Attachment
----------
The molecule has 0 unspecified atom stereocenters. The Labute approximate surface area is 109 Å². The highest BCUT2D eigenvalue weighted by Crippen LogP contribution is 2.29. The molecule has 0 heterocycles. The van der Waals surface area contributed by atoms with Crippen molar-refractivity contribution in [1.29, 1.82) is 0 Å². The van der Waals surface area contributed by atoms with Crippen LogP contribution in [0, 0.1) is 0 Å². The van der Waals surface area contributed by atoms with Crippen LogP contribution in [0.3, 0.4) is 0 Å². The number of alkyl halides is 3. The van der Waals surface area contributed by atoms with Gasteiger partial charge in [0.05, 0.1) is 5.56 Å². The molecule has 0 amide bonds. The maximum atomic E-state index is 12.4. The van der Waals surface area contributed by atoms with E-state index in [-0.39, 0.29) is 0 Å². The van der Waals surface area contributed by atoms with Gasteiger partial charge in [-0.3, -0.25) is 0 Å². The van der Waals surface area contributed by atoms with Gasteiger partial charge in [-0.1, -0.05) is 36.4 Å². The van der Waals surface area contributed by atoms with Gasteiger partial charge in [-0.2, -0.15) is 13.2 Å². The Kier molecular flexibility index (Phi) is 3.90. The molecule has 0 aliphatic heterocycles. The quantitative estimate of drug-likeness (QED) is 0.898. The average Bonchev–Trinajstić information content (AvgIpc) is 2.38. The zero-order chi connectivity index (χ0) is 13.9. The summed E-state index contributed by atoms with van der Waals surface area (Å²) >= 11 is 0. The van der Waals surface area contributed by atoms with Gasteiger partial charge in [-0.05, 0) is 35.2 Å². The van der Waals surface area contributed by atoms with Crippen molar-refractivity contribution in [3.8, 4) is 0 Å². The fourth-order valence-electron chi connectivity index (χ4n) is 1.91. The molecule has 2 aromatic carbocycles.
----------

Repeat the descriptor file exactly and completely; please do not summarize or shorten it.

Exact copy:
The molecule has 0 unspecified atom stereocenters. The Labute approximate surface area is 109 Å². The highest BCUT2D eigenvalue weighted by Crippen LogP contribution is 2.29. The molecule has 0 heterocycles. The van der Waals surface area contributed by atoms with Crippen molar-refractivity contribution in [1.29, 1.82) is 0 Å². The van der Waals surface area contributed by atoms with Crippen LogP contribution in [0, 0.1) is 0 Å². The van der Waals surface area contributed by atoms with Crippen LogP contribution in [0.3, 0.4) is 0 Å². The number of alkyl halides is 3. The van der Waals surface area contributed by atoms with Gasteiger partial charge in [0.05, 0.1) is 5.56 Å². The molecule has 0 amide bonds. The maximum atomic E-state index is 12.4. The van der Waals surface area contributed by atoms with E-state index in [-0.39, 0.29) is 0 Å². The van der Waals surface area contributed by atoms with Gasteiger partial charge in [-0.3, -0.25) is 0 Å². The van der Waals surface area contributed by atoms with Gasteiger partial charge in [-0.1, -0.05) is 36.4 Å². The van der Waals surface area contributed by atoms with Gasteiger partial charge in [-0.2, -0.15) is 13.2 Å². The Kier molecular flexibility index (Phi) is 3.90. The molecule has 0 aliphatic heterocycles. The quantitative estimate of drug-likeness (QED) is 0.898. The average Bonchev–Trinajstić information content (AvgIpc) is 2.38. The zero-order chi connectivity index (χ0) is 13.9. The summed E-state index contributed by atoms with van der Waals surface area (Å²) >= 11 is 0. The van der Waals surface area contributed by atoms with Gasteiger partial charge in [-0.05, 0) is 35.2 Å². The van der Waals surface area contributed by atoms with Crippen molar-refractivity contribution in [3.8, 4) is 0 Å². The fourth-order valence-electron chi connectivity index (χ4n) is 1.91. The molecule has 2 aromatic carbocycles.